CVS access to nhc98

This page tells you how to get CVS access to the latest, most current, nhc98 sources.

Note that we only store non-regenerable files in CVS, so if you don't already have a working Haskell compiler, you won't be able to build from C sources using CVS.

Remote Read-only CVS Access

Read-only access is available to anyone - there's no need to ask us first. To get read-only access to our repository:

  • You need to have ssh (secure shell) installed, and it must support SSH protocol version 1.5. (Protocol version 2.0 and above will not work with our server.)
  • Set your CVS_RSH environment variable to ssh.
  • The first time you access the repository, you'll need to do the following:
          $ cvs -d checkout nhc
    The checked-out source tree for nhc98 will appear in a directory called nhc. You can rename this directory to whatever you like, CVS won't mind.
  • From then on, you should no longer need the -d option, and commands like
          $ cvs diff
          $ cvs update
    should work, provided your working directory is somewhere inside the checked out tree. In normal use, cvs update is the command to merge the latest changes from the central repository into your local tree. cvs diff gives you the differences between your version and the central version.
  • If you change your current directory into a sub-directory of the CVS tree, cvs commands will normally operate only on that subtree, not on the full tree. This is very handy if you are only interested in a small part of the source.

With read-only CVS access you can do anything except commit changes to the repository. You can make changes to your local tree, and still use CVS's update facility to keep your tree otherwise up-to-date, and you can generate patches using cvs diff in order to send to us for inclusion.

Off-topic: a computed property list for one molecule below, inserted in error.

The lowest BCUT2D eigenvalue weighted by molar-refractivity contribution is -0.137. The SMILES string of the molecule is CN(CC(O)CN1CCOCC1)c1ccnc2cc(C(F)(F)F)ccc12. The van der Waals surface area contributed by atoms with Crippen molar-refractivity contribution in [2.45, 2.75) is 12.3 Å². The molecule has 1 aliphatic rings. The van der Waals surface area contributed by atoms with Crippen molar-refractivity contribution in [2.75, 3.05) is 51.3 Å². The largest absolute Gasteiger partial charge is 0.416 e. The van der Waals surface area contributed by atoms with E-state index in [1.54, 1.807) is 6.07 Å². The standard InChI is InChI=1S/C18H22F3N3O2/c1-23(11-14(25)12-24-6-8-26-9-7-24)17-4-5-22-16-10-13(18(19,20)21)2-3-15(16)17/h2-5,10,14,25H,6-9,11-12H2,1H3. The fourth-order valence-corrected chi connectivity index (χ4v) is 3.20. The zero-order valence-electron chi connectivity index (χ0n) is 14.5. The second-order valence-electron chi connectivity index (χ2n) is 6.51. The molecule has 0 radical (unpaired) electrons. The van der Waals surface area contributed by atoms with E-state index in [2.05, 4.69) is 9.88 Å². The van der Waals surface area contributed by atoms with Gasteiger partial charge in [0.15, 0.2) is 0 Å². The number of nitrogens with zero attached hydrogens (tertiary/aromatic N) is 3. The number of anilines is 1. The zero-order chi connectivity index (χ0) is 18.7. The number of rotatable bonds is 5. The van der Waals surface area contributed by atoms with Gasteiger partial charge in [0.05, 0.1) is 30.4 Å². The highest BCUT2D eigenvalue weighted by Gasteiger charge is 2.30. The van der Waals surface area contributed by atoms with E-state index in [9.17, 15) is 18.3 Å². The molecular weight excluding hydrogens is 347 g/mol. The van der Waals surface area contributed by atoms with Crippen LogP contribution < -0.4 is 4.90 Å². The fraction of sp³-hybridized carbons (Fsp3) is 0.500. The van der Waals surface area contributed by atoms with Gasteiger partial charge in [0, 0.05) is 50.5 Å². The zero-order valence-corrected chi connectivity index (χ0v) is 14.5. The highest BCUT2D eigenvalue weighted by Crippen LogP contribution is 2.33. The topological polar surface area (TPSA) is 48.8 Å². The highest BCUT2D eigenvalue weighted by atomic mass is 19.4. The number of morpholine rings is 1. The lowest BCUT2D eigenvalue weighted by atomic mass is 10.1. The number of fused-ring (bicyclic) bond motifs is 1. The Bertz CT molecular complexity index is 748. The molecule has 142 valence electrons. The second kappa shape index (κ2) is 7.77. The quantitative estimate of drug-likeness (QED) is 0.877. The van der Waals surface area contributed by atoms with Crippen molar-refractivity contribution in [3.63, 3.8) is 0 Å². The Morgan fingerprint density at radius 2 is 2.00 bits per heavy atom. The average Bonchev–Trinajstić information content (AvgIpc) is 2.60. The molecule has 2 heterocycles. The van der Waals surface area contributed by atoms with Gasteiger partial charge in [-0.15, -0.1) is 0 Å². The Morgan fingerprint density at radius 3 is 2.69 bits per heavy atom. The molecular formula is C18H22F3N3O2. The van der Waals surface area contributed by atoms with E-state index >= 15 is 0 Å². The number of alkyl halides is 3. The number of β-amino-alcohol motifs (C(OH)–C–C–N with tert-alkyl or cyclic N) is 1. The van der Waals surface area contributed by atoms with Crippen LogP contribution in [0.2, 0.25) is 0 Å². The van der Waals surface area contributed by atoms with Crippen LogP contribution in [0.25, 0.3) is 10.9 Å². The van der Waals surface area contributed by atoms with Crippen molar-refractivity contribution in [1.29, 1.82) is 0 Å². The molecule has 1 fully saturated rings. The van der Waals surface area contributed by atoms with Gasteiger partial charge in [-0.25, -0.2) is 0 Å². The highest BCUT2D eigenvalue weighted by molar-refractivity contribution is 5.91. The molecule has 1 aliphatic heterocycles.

To set up default flags for some of the CVS commands, you can create a .cvsrc file. For instance, the -P flag to 'update' says prune empty directories, which is normally what you want, and the -d flag ensures that you collect new directories that have been added. Here is an example .cvsrc file:

        checkout -P
        release -d
        update -d -P
        diff -c

Using the checked-out CVS tree

The first thing to do after checking out a fresh tree is ./configure, setting whatever options you wish to use. It is always safe to re-run the ./configure script at any time - it will never leave your configuration in an inconsistent state. The machine/OS combination is always detected first so you can't re-use the wrong machine configuration by mistake, and although previous options for a particular machine are cached, they are always reported, and can be always overridden on the command line.

Then, do a make with whatever targets you are interested in: make help will give you a list of the common ones. For instance, make basic gives you the standard compiler, and make all gives you profiling and tracing variants in addition.

Tracking changes in the CVS repository

The log messages of all CVS commit actions are sent to the mailing list If you wish to see who is making changes, why, and and what they say about them, please do join this list - see for further details.

Core developers - write-access to CVS

Core developers of nhc98 have write-access to the CVS repository. As a reminder, they should use a slightly different address for an initial checkout of the tree:

      $ cvs -d checkout nhc
All the other instruction are the same, except that developers also have permission to commit changes to the repository.

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This page last modified: 2001.05.01
York Functional Programming Group